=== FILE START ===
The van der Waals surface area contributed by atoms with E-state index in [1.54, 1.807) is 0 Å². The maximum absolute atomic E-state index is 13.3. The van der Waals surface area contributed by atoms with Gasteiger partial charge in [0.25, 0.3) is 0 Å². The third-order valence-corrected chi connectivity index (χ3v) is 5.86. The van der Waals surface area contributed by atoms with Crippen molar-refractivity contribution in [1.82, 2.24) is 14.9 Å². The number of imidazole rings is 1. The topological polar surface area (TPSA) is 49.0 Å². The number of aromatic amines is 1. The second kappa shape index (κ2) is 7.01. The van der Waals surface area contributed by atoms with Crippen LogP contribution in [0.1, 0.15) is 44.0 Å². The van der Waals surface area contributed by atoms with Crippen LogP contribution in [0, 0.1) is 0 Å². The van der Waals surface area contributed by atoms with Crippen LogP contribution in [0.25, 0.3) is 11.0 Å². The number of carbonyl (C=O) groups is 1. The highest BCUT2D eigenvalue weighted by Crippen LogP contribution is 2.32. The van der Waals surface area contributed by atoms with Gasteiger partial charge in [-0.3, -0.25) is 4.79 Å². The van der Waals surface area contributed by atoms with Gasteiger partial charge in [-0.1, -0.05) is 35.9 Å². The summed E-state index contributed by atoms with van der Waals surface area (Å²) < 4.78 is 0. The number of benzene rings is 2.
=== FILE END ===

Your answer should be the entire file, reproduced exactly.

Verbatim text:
The van der Waals surface area contributed by atoms with E-state index in [1.54, 1.807) is 0 Å². The maximum absolute atomic E-state index is 13.3. The van der Waals surface area contributed by atoms with Gasteiger partial charge in [0.25, 0.3) is 0 Å². The third-order valence-corrected chi connectivity index (χ3v) is 5.86. The van der Waals surface area contributed by atoms with Crippen molar-refractivity contribution in [1.82, 2.24) is 14.9 Å². The number of imidazole rings is 1. The topological polar surface area (TPSA) is 49.0 Å². The number of aromatic amines is 1. The second kappa shape index (κ2) is 7.01. The van der Waals surface area contributed by atoms with Crippen LogP contribution in [0.1, 0.15) is 44.0 Å². The van der Waals surface area contributed by atoms with Crippen LogP contribution in [0, 0.1) is 0 Å². The van der Waals surface area contributed by atoms with Crippen LogP contribution in [0.25, 0.3) is 11.0 Å². The number of carbonyl (C=O) groups is 1. The highest BCUT2D eigenvalue weighted by Crippen LogP contribution is 2.32. The van der Waals surface area contributed by atoms with Gasteiger partial charge in [-0.3, -0.25) is 4.79 Å². The van der Waals surface area contributed by atoms with Gasteiger partial charge in [-0.1, -0.05) is 35.9 Å². The summed E-state index contributed by atoms with van der Waals surface area (Å²) < 4.78 is 0. The number of benzene rings is 2.